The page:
Creating investor-friendly regulations would serve the government better in the long run. Investor-friendly business laws boost innovation locally and help to build the interest of foreign investors, who in turn push cash into the system and the economy at large. Laws like those decreed in Algeria, Libya, Morocco, and Nigeria, only help further to aggravate the distrust between the government and its citizens.
Bitcoin and other cryptocurrency tokens have found a rather developed and booming market in the African continent, mostly financed and run by the youths; despite the harsh regulations of certain African governments, there seems to be a bearish trend in investing.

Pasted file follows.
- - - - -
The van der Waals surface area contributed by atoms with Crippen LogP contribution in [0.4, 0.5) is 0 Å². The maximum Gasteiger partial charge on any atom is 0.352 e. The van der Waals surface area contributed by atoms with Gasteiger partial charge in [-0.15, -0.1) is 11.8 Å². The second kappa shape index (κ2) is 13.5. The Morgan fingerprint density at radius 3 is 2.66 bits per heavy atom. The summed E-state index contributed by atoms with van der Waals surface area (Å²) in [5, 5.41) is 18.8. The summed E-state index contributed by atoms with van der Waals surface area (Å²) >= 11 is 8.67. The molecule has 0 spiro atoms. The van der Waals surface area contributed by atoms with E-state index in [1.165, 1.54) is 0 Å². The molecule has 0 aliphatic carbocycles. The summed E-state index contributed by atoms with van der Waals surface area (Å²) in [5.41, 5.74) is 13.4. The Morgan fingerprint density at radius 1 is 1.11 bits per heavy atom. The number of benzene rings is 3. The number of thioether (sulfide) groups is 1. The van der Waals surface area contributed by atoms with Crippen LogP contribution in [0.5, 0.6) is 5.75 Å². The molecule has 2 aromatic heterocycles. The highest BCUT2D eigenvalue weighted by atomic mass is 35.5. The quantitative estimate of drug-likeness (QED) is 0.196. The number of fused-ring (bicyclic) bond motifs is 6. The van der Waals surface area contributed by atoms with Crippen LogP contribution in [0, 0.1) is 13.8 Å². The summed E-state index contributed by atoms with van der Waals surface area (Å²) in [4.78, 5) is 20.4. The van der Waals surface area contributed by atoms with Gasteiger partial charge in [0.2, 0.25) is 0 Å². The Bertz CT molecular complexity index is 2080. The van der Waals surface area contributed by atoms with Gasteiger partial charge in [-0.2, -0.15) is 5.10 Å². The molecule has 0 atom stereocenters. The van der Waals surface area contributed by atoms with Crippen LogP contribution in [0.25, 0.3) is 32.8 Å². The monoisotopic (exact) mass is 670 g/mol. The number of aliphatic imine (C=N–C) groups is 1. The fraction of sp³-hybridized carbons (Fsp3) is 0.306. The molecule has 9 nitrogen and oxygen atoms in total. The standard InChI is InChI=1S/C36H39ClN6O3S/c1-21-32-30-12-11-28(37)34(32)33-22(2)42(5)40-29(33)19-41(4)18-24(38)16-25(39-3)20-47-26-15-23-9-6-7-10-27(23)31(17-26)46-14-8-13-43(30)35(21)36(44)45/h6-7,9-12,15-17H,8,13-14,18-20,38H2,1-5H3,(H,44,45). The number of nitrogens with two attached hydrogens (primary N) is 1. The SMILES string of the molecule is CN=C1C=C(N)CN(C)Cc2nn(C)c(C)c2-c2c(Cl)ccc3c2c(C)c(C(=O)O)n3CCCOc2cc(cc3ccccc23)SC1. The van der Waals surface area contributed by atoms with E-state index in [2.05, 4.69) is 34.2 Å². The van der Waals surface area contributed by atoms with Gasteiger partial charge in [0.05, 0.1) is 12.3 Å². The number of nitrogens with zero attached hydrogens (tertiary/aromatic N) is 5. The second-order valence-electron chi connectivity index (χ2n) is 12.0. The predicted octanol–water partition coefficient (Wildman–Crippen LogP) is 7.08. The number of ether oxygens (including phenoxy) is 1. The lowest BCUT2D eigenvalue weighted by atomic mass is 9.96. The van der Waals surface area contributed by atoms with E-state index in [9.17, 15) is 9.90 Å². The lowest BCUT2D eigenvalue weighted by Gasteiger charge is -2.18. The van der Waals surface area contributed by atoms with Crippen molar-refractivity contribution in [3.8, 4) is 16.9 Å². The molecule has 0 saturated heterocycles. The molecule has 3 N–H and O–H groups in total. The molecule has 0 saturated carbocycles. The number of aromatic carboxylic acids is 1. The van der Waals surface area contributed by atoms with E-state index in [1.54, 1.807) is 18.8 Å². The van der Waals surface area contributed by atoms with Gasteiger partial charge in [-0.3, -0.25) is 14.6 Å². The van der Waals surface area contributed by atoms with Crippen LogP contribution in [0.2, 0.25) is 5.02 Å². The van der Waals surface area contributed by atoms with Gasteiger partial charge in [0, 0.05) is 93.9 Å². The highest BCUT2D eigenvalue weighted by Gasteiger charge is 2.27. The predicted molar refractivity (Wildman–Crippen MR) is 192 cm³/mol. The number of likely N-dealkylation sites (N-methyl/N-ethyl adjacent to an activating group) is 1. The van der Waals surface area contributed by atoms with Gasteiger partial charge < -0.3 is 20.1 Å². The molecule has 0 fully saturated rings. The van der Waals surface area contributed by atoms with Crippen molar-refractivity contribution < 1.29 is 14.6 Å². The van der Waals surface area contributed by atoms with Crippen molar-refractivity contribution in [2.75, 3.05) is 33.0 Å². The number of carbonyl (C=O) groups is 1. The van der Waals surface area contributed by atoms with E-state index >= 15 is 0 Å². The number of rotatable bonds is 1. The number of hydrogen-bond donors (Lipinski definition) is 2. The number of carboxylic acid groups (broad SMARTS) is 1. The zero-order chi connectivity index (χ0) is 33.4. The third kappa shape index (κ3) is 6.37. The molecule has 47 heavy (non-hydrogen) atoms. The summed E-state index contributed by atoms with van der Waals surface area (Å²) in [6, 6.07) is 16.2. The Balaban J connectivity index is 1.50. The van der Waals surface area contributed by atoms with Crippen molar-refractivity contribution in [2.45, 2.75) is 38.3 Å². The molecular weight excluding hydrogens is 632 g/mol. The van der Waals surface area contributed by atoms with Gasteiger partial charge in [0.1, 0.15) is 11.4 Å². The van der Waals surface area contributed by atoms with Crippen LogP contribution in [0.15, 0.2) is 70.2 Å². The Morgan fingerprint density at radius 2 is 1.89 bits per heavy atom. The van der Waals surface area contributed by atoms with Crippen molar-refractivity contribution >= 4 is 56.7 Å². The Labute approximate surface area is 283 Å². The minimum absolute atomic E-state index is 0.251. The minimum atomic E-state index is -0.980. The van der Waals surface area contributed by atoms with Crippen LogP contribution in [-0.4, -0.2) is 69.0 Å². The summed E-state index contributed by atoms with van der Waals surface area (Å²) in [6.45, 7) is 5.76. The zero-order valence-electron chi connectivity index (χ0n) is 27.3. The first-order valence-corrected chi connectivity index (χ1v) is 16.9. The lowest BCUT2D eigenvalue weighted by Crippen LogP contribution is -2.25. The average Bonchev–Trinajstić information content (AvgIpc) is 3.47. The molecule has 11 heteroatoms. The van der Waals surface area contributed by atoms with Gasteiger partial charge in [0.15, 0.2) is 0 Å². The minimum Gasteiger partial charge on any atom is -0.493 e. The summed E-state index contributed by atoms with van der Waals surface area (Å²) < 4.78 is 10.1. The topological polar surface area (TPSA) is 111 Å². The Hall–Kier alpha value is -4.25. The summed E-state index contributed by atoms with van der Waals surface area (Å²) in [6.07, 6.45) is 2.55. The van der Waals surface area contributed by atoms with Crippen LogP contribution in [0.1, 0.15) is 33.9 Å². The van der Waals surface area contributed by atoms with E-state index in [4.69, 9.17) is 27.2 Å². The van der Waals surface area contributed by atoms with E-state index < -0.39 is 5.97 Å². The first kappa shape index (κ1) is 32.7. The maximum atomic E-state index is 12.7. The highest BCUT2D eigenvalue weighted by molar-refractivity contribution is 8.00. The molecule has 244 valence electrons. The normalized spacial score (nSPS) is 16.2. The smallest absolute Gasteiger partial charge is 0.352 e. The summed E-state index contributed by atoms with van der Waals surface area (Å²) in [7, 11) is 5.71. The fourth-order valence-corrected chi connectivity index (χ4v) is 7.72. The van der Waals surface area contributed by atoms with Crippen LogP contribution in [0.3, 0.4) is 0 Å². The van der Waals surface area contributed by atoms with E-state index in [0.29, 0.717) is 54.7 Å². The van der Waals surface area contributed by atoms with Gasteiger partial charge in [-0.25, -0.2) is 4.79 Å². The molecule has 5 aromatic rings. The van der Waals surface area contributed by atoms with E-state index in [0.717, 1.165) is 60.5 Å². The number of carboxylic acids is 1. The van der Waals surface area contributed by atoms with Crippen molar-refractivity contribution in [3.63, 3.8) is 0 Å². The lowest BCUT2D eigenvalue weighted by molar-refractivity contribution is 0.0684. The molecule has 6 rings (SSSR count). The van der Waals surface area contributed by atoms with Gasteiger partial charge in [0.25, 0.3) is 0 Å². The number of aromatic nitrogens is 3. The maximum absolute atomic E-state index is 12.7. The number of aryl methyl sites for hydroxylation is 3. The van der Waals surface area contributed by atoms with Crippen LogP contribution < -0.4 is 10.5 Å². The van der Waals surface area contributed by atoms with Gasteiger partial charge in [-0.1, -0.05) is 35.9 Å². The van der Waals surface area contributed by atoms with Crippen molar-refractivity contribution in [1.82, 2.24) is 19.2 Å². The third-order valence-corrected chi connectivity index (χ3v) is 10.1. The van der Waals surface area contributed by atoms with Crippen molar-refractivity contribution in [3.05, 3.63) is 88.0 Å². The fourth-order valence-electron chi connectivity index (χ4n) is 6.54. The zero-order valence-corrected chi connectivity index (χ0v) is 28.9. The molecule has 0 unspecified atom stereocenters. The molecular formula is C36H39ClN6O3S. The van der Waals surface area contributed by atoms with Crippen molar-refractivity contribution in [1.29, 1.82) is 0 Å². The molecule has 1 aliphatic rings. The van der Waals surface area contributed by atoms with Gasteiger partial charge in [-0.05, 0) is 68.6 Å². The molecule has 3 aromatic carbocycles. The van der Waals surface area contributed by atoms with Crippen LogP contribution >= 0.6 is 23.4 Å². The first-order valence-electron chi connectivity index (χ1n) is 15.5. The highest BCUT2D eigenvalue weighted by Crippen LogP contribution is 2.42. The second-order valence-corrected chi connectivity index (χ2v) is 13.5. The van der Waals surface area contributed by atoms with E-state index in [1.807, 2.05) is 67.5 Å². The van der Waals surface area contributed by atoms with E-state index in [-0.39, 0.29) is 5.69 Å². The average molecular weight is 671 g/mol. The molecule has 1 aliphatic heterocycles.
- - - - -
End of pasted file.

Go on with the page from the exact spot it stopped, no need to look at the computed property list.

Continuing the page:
For the larger part of the African market, Bitcoin serves as a means of wealth creation to combat the failing economy and lack of opportunities. In a society with adequate infrastructure and competent financial advisors, African governments should encourage the adoption of cryptocurrency and the blockchain network, increase investment value, and possibly money promote the creation of a local digital currency. However, the reverse is the case.